In one of his final actions, last month outgoing Secretary of Defense Leon Panetta instituted a new award that troops can earn, called the Distinguished Warfare Medal. (Warfare. Not “Peacefare” or “Defense” or some such euphemism. Panetta is not a man to mince words.) It’s formal criterion is that the act of the recipient “must have a direct impact, through any domain, on combat or other military operations,” take place after September 11 2001, and not itself be an “act of valor.” In practice this is widely understood to mean a drone strike or strikes (some think it could also be a cyber-attack) that affects normal warfare in a positive way.
So for instance, I suppose it could mean taking out the mourners at the funeral of an Islamist leader, under the logic that the children killed would not grow up to be terrorists, thereby reducing the ranks of the enemy that regular soldiers fight.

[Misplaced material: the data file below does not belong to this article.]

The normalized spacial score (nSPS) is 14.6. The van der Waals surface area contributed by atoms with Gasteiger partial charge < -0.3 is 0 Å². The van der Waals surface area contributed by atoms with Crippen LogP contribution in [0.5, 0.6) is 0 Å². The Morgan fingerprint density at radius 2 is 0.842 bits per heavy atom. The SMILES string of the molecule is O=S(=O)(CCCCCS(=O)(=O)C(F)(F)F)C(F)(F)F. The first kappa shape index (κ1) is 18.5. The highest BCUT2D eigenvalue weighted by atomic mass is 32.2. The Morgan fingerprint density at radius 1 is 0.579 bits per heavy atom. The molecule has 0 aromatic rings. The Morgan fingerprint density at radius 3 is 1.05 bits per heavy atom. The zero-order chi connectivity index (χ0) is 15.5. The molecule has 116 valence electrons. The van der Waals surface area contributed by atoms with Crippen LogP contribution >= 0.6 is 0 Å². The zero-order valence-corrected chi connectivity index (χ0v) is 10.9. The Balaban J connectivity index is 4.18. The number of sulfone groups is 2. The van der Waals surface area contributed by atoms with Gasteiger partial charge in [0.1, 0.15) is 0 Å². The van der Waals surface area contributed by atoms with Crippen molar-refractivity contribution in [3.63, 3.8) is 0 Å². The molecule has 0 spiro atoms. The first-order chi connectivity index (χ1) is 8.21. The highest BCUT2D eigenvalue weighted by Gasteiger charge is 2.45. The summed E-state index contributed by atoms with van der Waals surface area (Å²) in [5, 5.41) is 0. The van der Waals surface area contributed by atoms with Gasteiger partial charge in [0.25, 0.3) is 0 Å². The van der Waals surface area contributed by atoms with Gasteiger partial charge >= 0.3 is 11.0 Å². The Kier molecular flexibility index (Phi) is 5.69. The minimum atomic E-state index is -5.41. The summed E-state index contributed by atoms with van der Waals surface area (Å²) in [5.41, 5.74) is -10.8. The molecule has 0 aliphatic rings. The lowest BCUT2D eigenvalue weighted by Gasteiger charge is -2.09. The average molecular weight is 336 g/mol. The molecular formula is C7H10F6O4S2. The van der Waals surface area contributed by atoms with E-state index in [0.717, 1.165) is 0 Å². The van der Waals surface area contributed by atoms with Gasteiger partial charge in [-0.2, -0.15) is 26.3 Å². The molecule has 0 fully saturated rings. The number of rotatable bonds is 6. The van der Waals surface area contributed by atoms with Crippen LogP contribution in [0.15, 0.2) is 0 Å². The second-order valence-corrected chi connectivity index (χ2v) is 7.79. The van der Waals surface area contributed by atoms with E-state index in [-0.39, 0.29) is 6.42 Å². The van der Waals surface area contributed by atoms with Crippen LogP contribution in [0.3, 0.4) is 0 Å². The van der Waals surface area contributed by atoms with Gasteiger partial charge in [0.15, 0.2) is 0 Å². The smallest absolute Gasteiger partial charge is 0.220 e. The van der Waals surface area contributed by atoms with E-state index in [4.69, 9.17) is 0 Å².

However, it seems Panetta erred in the eyes of the Guardians of Our Nation by ranking the new award higher than little items like the Bronze Star and the Purple Heart. As is reviewed in an article by Amanda Terkel in HuffPo, the VFW immediately got on the case with a protest letter to incoming Secretary Chuck Hagel, as did 22 Senators, some of whom also introduced legislation against the ranking. According to a subsequent article, Hagel has now ordered a review of the issue, and production of the medals has been halted pending the outcome.
An interesting sidelight is that, according to the first HufPo article in some cases the medal would have to be given in secret, “because the actions taken by the recipients may be classified.”
Beyond that, words fail me.